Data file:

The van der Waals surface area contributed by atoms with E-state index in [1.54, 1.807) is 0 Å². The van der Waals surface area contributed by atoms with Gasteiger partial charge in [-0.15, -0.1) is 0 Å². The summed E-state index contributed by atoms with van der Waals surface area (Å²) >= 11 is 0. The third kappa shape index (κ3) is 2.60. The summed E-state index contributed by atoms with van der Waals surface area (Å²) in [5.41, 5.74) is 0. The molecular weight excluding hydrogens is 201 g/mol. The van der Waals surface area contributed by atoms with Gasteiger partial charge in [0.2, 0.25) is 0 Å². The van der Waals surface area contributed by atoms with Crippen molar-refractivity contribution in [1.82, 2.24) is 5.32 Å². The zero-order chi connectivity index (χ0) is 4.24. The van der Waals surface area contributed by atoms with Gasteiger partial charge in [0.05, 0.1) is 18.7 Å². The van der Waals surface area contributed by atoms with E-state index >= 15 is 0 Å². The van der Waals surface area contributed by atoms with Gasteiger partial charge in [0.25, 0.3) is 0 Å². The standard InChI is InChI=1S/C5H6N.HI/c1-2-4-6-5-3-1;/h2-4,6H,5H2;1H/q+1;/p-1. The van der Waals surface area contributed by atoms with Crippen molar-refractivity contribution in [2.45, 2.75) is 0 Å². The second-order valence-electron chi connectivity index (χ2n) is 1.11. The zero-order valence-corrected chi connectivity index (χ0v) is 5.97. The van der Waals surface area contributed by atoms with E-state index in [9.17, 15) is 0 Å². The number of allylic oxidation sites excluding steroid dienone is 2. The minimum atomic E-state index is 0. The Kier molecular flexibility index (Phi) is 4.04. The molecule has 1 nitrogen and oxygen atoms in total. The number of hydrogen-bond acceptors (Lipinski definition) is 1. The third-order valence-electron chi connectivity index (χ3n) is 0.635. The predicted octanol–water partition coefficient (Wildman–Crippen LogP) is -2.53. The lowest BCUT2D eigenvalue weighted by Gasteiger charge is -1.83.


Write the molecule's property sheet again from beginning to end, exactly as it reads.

The van der Waals surface area contributed by atoms with E-state index in [1.54, 1.807) is 0 Å². The van der Waals surface area contributed by atoms with Gasteiger partial charge in [-0.15, -0.1) is 0 Å². The summed E-state index contributed by atoms with van der Waals surface area (Å²) >= 11 is 0. The third kappa shape index (κ3) is 2.60. The summed E-state index contributed by atoms with van der Waals surface area (Å²) in [5.41, 5.74) is 0. The molecular weight excluding hydrogens is 201 g/mol. The van der Waals surface area contributed by atoms with Gasteiger partial charge in [0.2, 0.25) is 0 Å². The van der Waals surface area contributed by atoms with Crippen molar-refractivity contribution in [1.82, 2.24) is 5.32 Å². The zero-order chi connectivity index (χ0) is 4.24. The van der Waals surface area contributed by atoms with Gasteiger partial charge in [0.05, 0.1) is 18.7 Å². The van der Waals surface area contributed by atoms with E-state index >= 15 is 0 Å². The van der Waals surface area contributed by atoms with Gasteiger partial charge in [0.25, 0.3) is 0 Å². The standard InChI is InChI=1S/C5H6N.HI/c1-2-4-6-5-3-1;/h2-4,6H,5H2;1H/q+1;/p-1. The van der Waals surface area contributed by atoms with Crippen molar-refractivity contribution in [2.45, 2.75) is 0 Å². The second-order valence-electron chi connectivity index (χ2n) is 1.11. The zero-order valence-corrected chi connectivity index (χ0v) is 5.97. The van der Waals surface area contributed by atoms with E-state index in [9.17, 15) is 0 Å². The number of allylic oxidation sites excluding steroid dienone is 2. The minimum atomic E-state index is 0. The Kier molecular flexibility index (Phi) is 4.04. The molecule has 1 nitrogen and oxygen atoms in total. The number of hydrogen-bond acceptors (Lipinski definition) is 1. The third-order valence-electron chi connectivity index (χ3n) is 0.635. The predicted octanol–water partition coefficient (Wildman–Crippen LogP) is -2.53. The lowest BCUT2D eigenvalue weighted by Gasteiger charge is -1.83.